Although a close associate of the impressionists who shared their dedication to the portrayal of modern life, Eva Gonzalès never participated in their group exhibitions. Born into an artistic family—her father was a well-known writer and her mother an accomplished musician—Gonzalès discovered her vocation at an early age. In 1865, the sixteen-year-old Gonzalès began her formal studies under Charles Chaplin, a society painter who ran a well-known art studio for women. She remained under his tutelage for two years.
In February 1869, Gonzalès was introduced to Edouard Manet. He painted her portrait and she soon became his student, the only one that Manet ever acknowledged. Manet’s influence was profound. Like her mentor, Gonzalès revealed a marked preference for subjects drawn from modern life, but it is in her technique with its emphasis upon overall tonal relationships and the privileging of form over detail that Manet’s influence is truly felt. This is particularly apparent in early works such as The Little Soldier (Musée Gaston Rapin, Villeneuve-sur-Lot), the painting with which she made her debut at the Salon of 1870.
Nanny and Child is perhaps Gonzalès’ most accomplished work. Executed at Dieppe, a locale Gonzalès frequented throughout the 1870s, this painting is a subtle, yet unmistakable homage to Manet’s great painting The Railway (1956.10.1). Gonzalès used the same compelling interplay of figures: the seated nanny who gazes out at the viewer and a young charge who grasps the bars of a fence, her body turned away and her features shown in lost profile. As in Manet’s painting, the brushwork here is lush, the forms vigorously drawn and detail minimized, the palette restrained and low key.
Most striking, however, are the ways in which Gonzalès consciously diverged from Manet’s model. Whereas Manet’s work feels somewhat claustrophobic, with figures trapped between the shallow foreground and the black metal bars of the fence behind them, Gonzalès’ painting delights in open space. Despite the summary depiction of the garden, she reveals a sensitivity to the play of sunlight as it peeks through the trees and dapples the ground, suggesting that she may have painted the work at least in part out of doors. Consequently, the figures seem to inhabit a landscape, rather than pose against a backdrop. Nanny and Child is not a mere imitation of Manet’s painting, but a thoughtful and highly original response to the subject, reimagined and transformed into something entirely new and undeniably her own.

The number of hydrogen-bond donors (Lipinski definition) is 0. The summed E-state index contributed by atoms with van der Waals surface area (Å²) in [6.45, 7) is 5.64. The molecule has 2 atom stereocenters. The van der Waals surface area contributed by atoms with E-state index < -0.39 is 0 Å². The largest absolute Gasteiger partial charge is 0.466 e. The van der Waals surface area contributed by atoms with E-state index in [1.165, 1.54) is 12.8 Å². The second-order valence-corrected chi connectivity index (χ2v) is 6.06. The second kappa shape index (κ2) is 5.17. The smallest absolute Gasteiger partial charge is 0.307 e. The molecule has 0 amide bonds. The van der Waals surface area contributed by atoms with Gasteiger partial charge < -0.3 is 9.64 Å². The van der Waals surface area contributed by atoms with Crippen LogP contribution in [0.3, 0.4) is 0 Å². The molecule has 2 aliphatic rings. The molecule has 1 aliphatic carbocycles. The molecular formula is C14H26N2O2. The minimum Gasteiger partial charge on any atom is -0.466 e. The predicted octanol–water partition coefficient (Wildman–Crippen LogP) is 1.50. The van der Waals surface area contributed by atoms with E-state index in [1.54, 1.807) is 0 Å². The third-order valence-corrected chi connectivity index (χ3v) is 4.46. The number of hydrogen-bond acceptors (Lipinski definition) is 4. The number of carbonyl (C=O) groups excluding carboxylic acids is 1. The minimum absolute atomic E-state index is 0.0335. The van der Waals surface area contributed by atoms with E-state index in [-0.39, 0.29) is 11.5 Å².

This painting was first exhibited at the Paris Salon of 1878, where it was shown under the title Miss et bébé. Contemporary audiences would have easily recognized the allusion to the nanny’s English nationality, a sign of wealth and prestige in a class-conscious society. Critical response to the work was mixed. While the writer Eugène Véron considered the little girl pretty and the overall composition satisfying, he found the modeling of the nanny lacking and likened her to a Japanese print, which was viewed as negative at the time. The critic Castagnary was more appreciative, however, admiring Gonzalès’ ability to capture nature in rapid strokes. Gonzalès’ career was brief. She died during childbirth in 1883 at the age of thirty-four, just six days after the death of her mentor Manet. Gonzalès left behind a modest oeuvre of paintings and pastels; eighty-eight of them, including Nanny and Child, were shown in a posthumous retrospective held at the Salons de la Vie Moderne.
NotesEugène Véron, "Le Salon de Paris, scènes de la vie contemporaine," L’Art, 14 (1878), 161–162.Castagnary, Salons (1857–1879), vol. 2 (Paris, 1892), 350.